In high information density displays, the phenomenon of optical hysteresis results in individual image points switching or not switching depending on their previous history when the selection voltage, which is in practice equivalent to the test pulse of the experiment, is altered, as a result of which so-called ghost images occur.
In FIGS. 2a and 2b, the intensity (in volts) (which is proportional to the transmission) is plotted as the vertical axis and the electrical field strength (in volts/μm) as the horizontal axis.
FIG. 2 shows as a comparison the hysteresis curve, obtained by the method explained above, of a known display in which the electrodes are insulated against the FLC by an orienting layer (FIG. 2a), and of a display according to the invention in which two orienting layers of stroked conductive polymer are in direct contact with the FLC (FIG. 2b). The extensive suppression of the hysteresis is clearly perceptible in the latter case.
Owing to its good orienting properties (good planar orientation) and its high electrical conductivity, the use of a polymer of the formula (III): ##STR4## in which
n=5 or 6,
has proved particularly advantageous for orienting layers in displays. The precise procedure during coating and also the electro-optical results are illustrated in Example 1.
To achieve a high optical transparency, it may be advantageous to use a polymer blend instead of a pure polymer. Thus, the mixed system composed of the polymer according to formula (III) and a polymethacrylate of the formula (IV) ##STR5## results in a markedly improved optical transparency. The above-mentioned nonconductive polymers are also particularly suitable as further constituents of polymer blends.
The invention is illustrated by the examples below.
A 2%-strength nitromethane solution of an electrically conductive polymer having the following structural formula: ##STR6## in which n is equal to 5 or 6, is spun for 30 seconds by a spin coating technique at 1500 revolutions/minute on to a 1 mm thick glass substrate previously provided with a transparent electrode. The substrate and the layer obtained from the solution deposited thereon are annealed at 120° C. in a drying oven in order to expel the solvent by distillation. A polymer layer is obtained which has a 100 nm layer thickness and which is then gently stroked twice in the same direction with the aid of a stroking machine in each case. A homogeneous, slightly bluish polymer layer having a thickness of 100 nm and a specific electrical conductance of 8.0×10-3 S/cm is obtained. Two of the glass substrates thus obtained and coated with the same polymer are in each case placed in parallel and in anti-parallel on top of each other. The substrates are glued with the aid of spacers to form a cell having an electrode spacing of 2.4 μm. The cell is filled with the commercial ferroelectric mixture ®Felix 002 (registered trademark of Hoechst AG). Good bistability is found. The cell shows almost no optical hysteresis, which is confirmed by the results shown in FIG. 2b. The optical transparency of the polymer layer is approximately 50% at a wavelength of 550 nm.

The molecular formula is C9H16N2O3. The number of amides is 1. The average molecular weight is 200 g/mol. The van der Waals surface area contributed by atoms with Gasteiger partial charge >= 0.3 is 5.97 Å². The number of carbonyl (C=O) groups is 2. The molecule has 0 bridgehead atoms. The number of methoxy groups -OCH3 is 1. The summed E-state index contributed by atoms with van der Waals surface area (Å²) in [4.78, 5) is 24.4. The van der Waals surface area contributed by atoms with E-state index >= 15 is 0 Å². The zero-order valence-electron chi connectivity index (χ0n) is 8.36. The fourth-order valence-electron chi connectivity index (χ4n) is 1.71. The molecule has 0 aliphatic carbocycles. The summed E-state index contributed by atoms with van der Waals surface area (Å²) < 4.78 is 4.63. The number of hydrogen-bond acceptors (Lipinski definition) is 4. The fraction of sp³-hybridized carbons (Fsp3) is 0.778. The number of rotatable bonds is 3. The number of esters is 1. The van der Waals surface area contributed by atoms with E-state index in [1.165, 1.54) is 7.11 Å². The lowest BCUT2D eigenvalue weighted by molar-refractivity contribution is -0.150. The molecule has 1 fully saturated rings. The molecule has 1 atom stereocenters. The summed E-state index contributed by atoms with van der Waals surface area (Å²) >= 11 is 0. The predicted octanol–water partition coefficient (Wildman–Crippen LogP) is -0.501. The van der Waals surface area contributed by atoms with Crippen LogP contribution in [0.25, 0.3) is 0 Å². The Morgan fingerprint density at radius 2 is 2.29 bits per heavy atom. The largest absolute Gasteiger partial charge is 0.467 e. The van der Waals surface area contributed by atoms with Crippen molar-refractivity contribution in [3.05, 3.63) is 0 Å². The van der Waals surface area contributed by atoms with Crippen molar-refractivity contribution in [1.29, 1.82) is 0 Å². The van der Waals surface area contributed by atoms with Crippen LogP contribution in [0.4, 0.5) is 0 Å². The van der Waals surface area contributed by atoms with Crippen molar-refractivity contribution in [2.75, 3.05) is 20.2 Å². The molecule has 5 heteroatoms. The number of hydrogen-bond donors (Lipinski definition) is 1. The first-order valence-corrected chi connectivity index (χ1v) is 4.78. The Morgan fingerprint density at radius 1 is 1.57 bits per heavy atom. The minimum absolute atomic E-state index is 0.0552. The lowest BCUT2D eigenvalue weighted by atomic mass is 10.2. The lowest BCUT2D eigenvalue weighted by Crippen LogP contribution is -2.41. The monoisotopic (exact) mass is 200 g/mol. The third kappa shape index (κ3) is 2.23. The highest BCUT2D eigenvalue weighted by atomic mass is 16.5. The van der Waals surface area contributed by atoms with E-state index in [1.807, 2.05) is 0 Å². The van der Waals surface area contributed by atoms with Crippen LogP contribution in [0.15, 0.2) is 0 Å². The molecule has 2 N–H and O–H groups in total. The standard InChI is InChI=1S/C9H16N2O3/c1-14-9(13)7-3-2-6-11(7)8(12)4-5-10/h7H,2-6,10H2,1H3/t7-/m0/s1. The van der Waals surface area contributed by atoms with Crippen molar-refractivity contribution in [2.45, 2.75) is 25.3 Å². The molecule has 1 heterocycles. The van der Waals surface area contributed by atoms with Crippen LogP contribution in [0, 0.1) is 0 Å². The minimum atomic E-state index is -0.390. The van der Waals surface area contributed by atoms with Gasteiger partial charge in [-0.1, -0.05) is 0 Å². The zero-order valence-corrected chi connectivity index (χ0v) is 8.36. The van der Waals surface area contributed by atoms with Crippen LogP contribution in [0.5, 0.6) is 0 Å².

The following constituents are dissolved in 100 cm3 of γ-butyrolactone by stirring: 1.0 g of the electrically conductive polymer from Example 1 described above and 1.0 g of a polymethyl methacrylate of the formula (IV) which is composed of 50 to 100 monomer units (1=50 to 100). The solution is deposited in the same manner as described in Example 1 on a glass substrate which has previously been provided with a transparent electrode. A layer thickness of 150 nm is obtained after annealing for one hour at 180° C. A liquid-crystal cell having a 2 μm thick liquid-crystal layer is produced by alignment treatment of the substrate in the same manner as in Example 1. The cell is filled with the commercial ferroelectric liquid-crystal mixture ®Felix 002 (manufacturer: Hoechst AG). A good bistability is found. The liquid-crystal switching element exhibits almost no optical hysteresis. The optical transparency of the orienting layer at a light wavelength of 550 nm is measured as 77%.
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|U.S. Classification||428/1.2, 349/135|
|International Classification||G02F1/1337, G09F9/35, G02F1/141, C08G61/12|
|Cooperative Classification||G02F1/141, Y10T428/1005, G02F1/133711|
|Aug 3, 1990||AS||Assignment|
Owner name: HOECHST AKTIENGESELLSCHAFT, GERMANY
Free format text: ASSIGNMENT OF ASSIGNORS INTEREST.;ASSIGNORS:ESCHER, CLAUS;DUBAL, HANS-ROLF;FELDHUES, MICHAEL;AND OTHERS;REEL/FRAME:005402/0984;SIGNING DATES FROM 19900717 TO 19900723
|Nov 7, 1995||FPAY||Fee payment|
Year of fee payment: 4
|Nov 23, 1999||FPAY||Fee payment|
Year of fee payment: 8
|Dec 17, 2003||REMI||Maintenance fee reminder mailed|
|Jun 2, 2004||LAPS||Lapse for failure to pay maintenance fees|
|Jul 27, 2004||FP||Expired due to failure to pay maintenance fee|
Effective date: 20040602